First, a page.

In its 'war' on hazardous air pollution, China's government has a dilemma: it needs to be open about air quality data to hold polluters to account, but worries that too much bad news from alternative, independent sources could stoke public unrest.
Beijing has greatly improved how it collects data, made more of it available to the public and cracked down on misreporting, but it's concerned about the spread of unauthorized or inaccurate data from popular mobile apps and handheld detectors.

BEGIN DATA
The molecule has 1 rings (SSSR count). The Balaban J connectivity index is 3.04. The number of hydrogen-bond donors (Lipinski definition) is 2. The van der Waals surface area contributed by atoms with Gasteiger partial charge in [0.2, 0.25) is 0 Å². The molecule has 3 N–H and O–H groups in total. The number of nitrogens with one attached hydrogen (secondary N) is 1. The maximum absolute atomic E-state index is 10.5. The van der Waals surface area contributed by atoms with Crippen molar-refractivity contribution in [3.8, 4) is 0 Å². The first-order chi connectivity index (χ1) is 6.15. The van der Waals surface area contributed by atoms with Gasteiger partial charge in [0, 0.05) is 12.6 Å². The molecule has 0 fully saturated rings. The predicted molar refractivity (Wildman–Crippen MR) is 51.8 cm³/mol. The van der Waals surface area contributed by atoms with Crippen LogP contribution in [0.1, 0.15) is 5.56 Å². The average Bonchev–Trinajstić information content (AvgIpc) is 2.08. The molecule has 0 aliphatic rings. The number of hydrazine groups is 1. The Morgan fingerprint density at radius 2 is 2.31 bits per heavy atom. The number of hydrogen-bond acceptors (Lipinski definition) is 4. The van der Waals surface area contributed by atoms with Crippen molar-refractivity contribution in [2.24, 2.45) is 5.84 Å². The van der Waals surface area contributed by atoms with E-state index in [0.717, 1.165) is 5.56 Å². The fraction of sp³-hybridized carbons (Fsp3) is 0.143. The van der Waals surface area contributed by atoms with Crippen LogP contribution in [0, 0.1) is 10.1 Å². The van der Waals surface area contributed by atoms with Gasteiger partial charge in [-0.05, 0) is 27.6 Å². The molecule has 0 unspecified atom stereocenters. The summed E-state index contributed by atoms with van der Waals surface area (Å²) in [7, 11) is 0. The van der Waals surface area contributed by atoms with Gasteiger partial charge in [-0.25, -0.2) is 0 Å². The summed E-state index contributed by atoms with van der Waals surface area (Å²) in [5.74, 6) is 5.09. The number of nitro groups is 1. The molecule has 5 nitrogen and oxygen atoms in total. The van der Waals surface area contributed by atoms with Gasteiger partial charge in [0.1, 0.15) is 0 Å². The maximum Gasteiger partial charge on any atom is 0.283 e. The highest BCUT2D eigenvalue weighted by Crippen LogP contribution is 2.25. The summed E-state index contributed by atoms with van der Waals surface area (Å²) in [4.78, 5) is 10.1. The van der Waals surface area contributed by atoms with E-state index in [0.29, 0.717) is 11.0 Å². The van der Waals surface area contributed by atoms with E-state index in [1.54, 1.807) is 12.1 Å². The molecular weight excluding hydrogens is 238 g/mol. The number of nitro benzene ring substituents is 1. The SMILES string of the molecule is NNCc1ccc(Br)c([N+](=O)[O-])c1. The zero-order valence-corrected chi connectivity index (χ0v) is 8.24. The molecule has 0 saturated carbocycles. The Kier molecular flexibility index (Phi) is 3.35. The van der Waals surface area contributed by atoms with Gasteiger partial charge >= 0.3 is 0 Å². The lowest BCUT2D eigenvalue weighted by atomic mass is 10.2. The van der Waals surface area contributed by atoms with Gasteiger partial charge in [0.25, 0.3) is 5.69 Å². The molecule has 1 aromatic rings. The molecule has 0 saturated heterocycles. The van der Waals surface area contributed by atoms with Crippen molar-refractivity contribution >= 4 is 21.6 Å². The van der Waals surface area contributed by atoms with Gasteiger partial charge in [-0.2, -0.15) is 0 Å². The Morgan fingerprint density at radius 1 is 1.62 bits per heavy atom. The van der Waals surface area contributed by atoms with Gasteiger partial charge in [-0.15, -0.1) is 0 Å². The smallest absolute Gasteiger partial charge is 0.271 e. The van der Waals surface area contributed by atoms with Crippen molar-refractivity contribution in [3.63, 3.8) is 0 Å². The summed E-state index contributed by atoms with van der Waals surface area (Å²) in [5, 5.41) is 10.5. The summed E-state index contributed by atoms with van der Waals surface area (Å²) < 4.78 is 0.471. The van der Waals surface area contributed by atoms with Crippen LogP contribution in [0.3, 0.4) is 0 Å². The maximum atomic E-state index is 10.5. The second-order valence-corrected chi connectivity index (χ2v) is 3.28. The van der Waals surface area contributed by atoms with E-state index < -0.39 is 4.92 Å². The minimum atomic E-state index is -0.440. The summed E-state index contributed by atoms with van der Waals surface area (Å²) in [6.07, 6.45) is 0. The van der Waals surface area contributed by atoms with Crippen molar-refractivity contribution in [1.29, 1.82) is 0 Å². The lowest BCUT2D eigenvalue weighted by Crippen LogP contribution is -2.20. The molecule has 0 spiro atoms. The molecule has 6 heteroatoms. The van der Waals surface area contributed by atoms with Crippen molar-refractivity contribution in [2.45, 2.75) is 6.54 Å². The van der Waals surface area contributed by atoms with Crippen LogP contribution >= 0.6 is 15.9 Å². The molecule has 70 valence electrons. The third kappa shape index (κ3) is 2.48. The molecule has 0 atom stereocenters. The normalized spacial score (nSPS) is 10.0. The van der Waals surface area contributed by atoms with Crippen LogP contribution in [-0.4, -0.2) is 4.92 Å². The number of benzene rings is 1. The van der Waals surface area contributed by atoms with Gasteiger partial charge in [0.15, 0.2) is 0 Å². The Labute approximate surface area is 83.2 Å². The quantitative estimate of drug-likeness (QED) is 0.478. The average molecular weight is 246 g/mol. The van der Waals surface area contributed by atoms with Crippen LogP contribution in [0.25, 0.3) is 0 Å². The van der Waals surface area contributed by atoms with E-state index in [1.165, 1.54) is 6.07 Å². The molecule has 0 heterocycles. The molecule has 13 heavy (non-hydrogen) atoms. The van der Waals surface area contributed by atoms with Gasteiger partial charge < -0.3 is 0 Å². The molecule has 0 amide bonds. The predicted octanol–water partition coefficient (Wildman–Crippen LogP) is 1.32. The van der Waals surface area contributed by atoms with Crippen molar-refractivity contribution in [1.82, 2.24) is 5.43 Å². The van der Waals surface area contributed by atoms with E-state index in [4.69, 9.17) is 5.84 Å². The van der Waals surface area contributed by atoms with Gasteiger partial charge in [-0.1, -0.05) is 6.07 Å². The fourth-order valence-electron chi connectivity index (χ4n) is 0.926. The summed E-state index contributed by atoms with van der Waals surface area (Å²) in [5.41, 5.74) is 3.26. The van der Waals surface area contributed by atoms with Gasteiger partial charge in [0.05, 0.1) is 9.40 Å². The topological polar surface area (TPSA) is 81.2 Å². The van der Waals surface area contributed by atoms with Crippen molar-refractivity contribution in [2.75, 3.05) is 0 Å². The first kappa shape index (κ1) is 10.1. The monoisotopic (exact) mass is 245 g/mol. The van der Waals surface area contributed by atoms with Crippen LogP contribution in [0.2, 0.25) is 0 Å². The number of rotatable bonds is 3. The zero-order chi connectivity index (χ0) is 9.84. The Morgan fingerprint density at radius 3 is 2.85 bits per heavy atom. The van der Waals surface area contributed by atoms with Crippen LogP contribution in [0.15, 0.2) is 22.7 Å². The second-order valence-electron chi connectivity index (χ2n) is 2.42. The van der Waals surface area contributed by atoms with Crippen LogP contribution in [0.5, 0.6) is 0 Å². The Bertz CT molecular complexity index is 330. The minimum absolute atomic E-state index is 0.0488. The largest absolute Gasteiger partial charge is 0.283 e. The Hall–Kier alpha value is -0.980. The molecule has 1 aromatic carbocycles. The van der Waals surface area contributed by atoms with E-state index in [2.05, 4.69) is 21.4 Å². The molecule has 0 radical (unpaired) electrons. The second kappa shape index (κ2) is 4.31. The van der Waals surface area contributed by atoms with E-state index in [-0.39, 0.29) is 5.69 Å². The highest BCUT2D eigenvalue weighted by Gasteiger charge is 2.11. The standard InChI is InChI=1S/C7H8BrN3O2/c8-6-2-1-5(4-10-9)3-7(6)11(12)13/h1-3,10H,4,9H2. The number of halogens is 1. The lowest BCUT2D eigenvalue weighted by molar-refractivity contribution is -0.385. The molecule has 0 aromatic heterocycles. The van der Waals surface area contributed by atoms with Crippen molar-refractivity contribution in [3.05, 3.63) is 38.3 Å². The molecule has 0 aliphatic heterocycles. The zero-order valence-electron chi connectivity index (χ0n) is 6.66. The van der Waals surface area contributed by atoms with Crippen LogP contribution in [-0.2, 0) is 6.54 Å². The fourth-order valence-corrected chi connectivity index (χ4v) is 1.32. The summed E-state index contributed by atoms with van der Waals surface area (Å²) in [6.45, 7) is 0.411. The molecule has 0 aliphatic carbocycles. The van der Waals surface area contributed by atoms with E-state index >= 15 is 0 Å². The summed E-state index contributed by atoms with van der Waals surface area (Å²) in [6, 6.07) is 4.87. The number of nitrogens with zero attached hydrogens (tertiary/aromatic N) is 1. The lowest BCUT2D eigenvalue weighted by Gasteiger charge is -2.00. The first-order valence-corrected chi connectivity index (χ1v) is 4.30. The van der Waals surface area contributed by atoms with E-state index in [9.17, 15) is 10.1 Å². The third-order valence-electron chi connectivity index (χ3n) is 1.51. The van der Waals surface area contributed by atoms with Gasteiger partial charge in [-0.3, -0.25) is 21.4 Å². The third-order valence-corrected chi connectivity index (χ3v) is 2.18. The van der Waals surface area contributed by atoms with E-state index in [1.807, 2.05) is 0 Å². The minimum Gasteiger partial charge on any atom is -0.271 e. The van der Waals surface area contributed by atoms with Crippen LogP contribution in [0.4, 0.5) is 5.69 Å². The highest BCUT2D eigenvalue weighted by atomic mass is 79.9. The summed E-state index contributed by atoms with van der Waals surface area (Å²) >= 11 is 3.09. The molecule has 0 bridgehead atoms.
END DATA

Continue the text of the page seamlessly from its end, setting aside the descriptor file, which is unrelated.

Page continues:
The conflicting approach reflects a broader debate about China's appetite for political reform. The Ministry of Environmental Protection (MEP), under a former academic, wants to create a modern regulatory system based on independent monitoring and the rule of law, but that could rub up against the ruling Communist Party's priority for stability.
After scandals about fraudulent data, the government also worries that alternative sources of information on pollution levels could erode public trust in official statistics, and undermine its message that the environment is improving.
Read more at Reuters.